Integrate Glue Schema Registry with Your Python Kafka App – Part 2

In this series, we discuss how to integrate Python Kafka producer and consumer apps In AWS Lambda with the Glue Schema Registry. In part 1, we discuss the infrastructure and Kafka apps in detail. In this post, these apps are deployed and their behaviour is discussed.


Fake online order data is generated by multiple Lambda functions that are invoked by an EventBridge schedule rule. The schedule is set to run every minute and the associating rule has a configurable number (e.g. 5) of targets. Each target points to the same Kafka producer Lambda function. In this way we are able to generate test data using multiple Lambda functions according to the desired volume of messages. Note that, before sending a message, the producer validates the schema and registers a new one if it is not registered yet. Then it serializes the message and sends it to the cluster.

Once messages are sent to a Kafka topic, they can be consumed by Lambda where Amazon MSK is configured as an event source. The serialized record (message key or value) includes the schema ID so that the consumer can request the schema from the schema registry (if not cached) in order to deserialize it.

The infrastructure is built by Terraform and the AWS SAM CLI is used to develop the producer Lambda function locally before deploying to AWS.

Schema Evolution Demo

Before testing the Kafka applications, I’ll quickly demonstrate how the schema registry can be used for managing and validating schemas for topic message data. Each schema can have a compatibility mode (or disabled) and the scope of changes is restricted by it. For example, the default BACKWARD mode only allows you to delete fields or add optional fields. (See the Confluent document for a quick summary.) Therefore, if we add a mandatory field to an existing schema, it will be not validated, and it fails to send a message to the topic. In order to illustrate it, I created a single node Kafka cluster using docker-compose as shown below.

# glue-schema-registry/compose-demo.yml
version: “3.5”
    container_name: zookeeper
      – “2181”
      – kafkanet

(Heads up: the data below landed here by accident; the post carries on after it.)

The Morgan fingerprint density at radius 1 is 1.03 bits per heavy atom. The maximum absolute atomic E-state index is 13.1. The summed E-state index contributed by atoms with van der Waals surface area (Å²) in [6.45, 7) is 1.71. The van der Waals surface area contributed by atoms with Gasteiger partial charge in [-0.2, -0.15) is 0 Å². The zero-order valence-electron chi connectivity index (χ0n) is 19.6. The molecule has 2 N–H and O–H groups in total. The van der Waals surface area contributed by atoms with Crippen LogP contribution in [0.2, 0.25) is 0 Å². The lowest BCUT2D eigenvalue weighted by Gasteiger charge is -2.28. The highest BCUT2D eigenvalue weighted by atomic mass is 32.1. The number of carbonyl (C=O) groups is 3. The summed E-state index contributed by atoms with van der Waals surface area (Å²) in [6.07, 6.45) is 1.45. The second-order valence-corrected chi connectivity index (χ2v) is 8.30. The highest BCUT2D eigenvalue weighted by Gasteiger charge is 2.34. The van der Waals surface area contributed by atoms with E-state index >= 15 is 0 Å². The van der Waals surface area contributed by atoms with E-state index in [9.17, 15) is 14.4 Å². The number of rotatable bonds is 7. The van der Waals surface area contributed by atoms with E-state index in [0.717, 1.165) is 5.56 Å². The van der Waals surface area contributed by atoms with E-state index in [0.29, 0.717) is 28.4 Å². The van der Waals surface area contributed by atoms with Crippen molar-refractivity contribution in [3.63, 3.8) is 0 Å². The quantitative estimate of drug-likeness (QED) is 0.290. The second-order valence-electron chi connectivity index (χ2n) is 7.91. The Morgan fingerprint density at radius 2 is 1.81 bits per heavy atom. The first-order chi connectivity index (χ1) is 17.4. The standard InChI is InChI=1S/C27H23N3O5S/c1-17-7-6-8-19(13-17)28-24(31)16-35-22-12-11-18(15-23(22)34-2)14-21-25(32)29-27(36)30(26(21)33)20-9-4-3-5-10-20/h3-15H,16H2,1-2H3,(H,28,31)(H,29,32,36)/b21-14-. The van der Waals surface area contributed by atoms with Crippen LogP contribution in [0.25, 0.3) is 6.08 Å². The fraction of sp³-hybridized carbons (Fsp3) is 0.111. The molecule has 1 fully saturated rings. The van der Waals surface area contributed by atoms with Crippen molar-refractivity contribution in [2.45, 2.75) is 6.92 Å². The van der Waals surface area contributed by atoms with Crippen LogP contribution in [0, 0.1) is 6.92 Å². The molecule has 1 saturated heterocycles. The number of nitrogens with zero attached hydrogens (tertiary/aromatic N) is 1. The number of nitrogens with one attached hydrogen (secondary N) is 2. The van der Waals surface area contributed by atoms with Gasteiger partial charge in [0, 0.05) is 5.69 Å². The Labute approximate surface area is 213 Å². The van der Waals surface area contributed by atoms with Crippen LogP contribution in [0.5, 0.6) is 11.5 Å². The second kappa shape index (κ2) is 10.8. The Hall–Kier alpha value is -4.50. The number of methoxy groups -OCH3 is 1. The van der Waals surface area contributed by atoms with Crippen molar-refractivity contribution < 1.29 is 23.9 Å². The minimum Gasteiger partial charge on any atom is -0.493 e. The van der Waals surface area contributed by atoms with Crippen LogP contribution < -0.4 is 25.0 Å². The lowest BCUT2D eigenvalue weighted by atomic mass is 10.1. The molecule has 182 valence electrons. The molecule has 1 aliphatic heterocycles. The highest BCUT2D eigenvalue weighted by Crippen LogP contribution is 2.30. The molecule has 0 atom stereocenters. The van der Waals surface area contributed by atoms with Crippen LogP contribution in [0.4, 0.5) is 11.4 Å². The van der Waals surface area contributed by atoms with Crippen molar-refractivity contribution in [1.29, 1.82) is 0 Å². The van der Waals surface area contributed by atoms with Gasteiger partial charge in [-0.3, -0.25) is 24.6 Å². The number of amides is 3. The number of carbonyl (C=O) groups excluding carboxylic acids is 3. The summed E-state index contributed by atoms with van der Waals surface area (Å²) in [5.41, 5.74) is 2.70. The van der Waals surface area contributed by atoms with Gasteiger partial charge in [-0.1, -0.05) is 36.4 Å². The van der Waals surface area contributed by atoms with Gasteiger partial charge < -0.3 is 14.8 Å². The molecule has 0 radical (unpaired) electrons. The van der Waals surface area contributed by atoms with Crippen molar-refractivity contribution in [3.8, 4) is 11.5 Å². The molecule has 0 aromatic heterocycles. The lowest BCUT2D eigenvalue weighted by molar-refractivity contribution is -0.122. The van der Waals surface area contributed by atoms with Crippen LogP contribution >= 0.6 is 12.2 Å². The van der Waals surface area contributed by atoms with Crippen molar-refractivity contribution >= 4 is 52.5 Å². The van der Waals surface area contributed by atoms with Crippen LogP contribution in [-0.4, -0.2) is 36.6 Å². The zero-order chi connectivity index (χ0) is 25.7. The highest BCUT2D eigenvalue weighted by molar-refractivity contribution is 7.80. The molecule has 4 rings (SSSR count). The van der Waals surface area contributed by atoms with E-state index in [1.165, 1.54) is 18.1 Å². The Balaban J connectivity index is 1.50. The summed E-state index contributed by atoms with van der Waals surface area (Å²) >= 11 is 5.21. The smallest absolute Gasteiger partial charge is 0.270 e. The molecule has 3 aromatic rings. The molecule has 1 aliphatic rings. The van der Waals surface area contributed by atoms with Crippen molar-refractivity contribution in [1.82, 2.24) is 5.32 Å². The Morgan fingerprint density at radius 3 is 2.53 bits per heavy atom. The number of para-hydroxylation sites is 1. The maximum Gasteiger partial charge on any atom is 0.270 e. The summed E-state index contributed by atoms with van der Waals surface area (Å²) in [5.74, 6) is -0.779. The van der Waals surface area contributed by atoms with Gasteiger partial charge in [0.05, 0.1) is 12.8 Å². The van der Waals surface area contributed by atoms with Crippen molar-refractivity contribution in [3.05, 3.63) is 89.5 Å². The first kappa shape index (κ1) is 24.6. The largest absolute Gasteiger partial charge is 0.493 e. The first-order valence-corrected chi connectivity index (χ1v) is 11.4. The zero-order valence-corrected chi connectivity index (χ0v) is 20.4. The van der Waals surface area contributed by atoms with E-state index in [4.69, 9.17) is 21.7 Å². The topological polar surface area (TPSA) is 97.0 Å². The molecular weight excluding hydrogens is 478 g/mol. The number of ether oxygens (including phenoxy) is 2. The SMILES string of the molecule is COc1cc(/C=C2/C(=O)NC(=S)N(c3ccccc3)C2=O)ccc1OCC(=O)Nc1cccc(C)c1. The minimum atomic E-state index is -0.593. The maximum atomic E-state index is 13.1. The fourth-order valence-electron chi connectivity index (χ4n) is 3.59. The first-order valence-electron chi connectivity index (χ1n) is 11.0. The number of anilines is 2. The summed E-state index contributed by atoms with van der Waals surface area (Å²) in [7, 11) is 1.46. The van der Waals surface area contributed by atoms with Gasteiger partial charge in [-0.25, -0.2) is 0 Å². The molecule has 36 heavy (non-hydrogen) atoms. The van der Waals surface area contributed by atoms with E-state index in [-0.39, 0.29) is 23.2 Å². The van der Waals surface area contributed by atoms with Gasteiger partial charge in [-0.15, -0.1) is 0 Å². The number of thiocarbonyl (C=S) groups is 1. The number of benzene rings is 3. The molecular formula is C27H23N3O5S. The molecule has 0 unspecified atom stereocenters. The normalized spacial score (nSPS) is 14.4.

– zookeeper_data:/bitnami/zookeeper
    container_name: kafka-0
      – 9092
      – “9093:9093”
      – kafkanet
      – KAFKA_CFG_ZOOKEEPER_CONNECT=zookeeper:2181
      – KAFKA_CFG_ADVERTISED_LISTENERS=CLIENT://kafka-0:9092,EXTERNAL://localhost:9093
      – kafka_0_data:/bitnami/kafka
      – zookeeper
    name: kafka-network
    driver: local
    driver: local

Recall that the producer lambda handler has a conditional block, and it is executed when it is called as a script. If we don’t specify the environment variable of USE_MORE, it sends a messages based on the Order class. Otherwise, a message is created from the OrderMore class, which has an additional boolean attribute called is_prime. As the compatibility mode is set to be BACKWARD, we can expect the second round of execution will not be successful. As shown below, I executed the lambda handler twice and the second round failed with the following error, which indicates schema validation failure.

aws_schema_registry.exception.SchemaRegistryException: Schema Found but status is FAILURE

export BOOTSTRAP_SERVERS=localhost:9093
export TOPIC_NAME=demo
export REGISTRY_NAME=customer
cd glue-schema-registry/app/producer
## Round 1 – send message from the Order class
## Round 2 – send message from the OrderMore class
export USE_MORE=1

We can see the details from the schema version and the second version is marked as failed.

Note that schema versioning and validation would be more relevant to the clients that tightly link the schema and message records. However, it would still be important for a Python client in order to work together with those clients or Kafka connect.


Topic Creation

We plan to create the orders topic with multiple partitions. Although we can use the Kafka CLI tool, it can be performed easily using Kpow. It is a Kafka monitoring and management tool, which provides a web UI. Also, it supports the Glue Schema Registry and MSK Connect out-of-box, which is quite convenient. In the docker-compose file, we added environment variables for the MSK cluster, MSK Connect and Glue Schema Registry details. Note it fails to start if the schema registry does not exist. I created the registry while I demonstrated schema evolution, or it can be created simply as shown below.